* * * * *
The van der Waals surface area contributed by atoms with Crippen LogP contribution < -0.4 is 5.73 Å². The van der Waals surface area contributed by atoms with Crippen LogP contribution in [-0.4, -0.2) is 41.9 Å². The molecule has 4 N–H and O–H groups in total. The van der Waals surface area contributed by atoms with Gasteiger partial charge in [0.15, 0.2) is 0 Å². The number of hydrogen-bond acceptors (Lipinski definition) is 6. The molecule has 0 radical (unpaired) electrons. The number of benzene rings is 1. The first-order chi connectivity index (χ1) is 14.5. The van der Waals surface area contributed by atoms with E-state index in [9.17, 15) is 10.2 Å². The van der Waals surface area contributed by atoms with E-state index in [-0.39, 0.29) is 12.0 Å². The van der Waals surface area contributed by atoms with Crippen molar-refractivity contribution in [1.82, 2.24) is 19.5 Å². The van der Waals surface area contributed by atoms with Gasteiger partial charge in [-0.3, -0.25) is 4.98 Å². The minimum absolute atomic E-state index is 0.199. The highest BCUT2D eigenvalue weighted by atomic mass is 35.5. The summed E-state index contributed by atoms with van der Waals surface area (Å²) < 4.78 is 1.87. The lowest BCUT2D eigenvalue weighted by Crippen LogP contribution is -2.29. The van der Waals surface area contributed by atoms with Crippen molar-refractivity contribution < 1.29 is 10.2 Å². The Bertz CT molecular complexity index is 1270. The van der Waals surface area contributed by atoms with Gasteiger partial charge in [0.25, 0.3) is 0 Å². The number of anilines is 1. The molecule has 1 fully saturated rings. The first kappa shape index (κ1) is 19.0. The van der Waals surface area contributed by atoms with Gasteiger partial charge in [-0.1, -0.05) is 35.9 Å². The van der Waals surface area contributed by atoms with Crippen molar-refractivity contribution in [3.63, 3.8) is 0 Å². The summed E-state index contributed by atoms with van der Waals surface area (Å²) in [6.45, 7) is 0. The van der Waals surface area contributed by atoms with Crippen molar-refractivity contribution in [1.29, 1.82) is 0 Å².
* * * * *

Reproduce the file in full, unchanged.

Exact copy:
The van der Waals surface area contributed by atoms with Crippen LogP contribution < -0.4 is 5.73 Å². The van der Waals surface area contributed by atoms with Crippen LogP contribution in [-0.4, -0.2) is 41.9 Å². The molecule has 4 N–H and O–H groups in total. The van der Waals surface area contributed by atoms with Gasteiger partial charge in [0.15, 0.2) is 0 Å². The number of hydrogen-bond acceptors (Lipinski definition) is 6. The molecule has 0 radical (unpaired) electrons. The number of benzene rings is 1. The first-order chi connectivity index (χ1) is 14.5. The van der Waals surface area contributed by atoms with E-state index in [9.17, 15) is 10.2 Å². The van der Waals surface area contributed by atoms with E-state index in [-0.39, 0.29) is 12.0 Å². The van der Waals surface area contributed by atoms with Crippen molar-refractivity contribution in [1.82, 2.24) is 19.5 Å². The van der Waals surface area contributed by atoms with Gasteiger partial charge in [-0.3, -0.25) is 4.98 Å². The minimum absolute atomic E-state index is 0.199. The highest BCUT2D eigenvalue weighted by atomic mass is 35.5. The summed E-state index contributed by atoms with van der Waals surface area (Å²) < 4.78 is 1.87. The lowest BCUT2D eigenvalue weighted by Crippen LogP contribution is -2.29. The van der Waals surface area contributed by atoms with Crippen molar-refractivity contribution < 1.29 is 10.2 Å². The Bertz CT molecular complexity index is 1270. The van der Waals surface area contributed by atoms with Gasteiger partial charge in [0.25, 0.3) is 0 Å². The number of anilines is 1. The molecule has 1 fully saturated rings. The first kappa shape index (κ1) is 19.0. The van der Waals surface area contributed by atoms with Gasteiger partial charge in [-0.1, -0.05) is 35.9 Å². The van der Waals surface area contributed by atoms with Crippen molar-refractivity contribution in [3.63, 3.8) is 0 Å². The summed E-state index contributed by atoms with van der Waals surface area (Å²) in [6.45, 7) is 0. The van der Waals surface area contributed by atoms with Crippen molar-refractivity contribution in [1.29, 1.82) is 0 Å².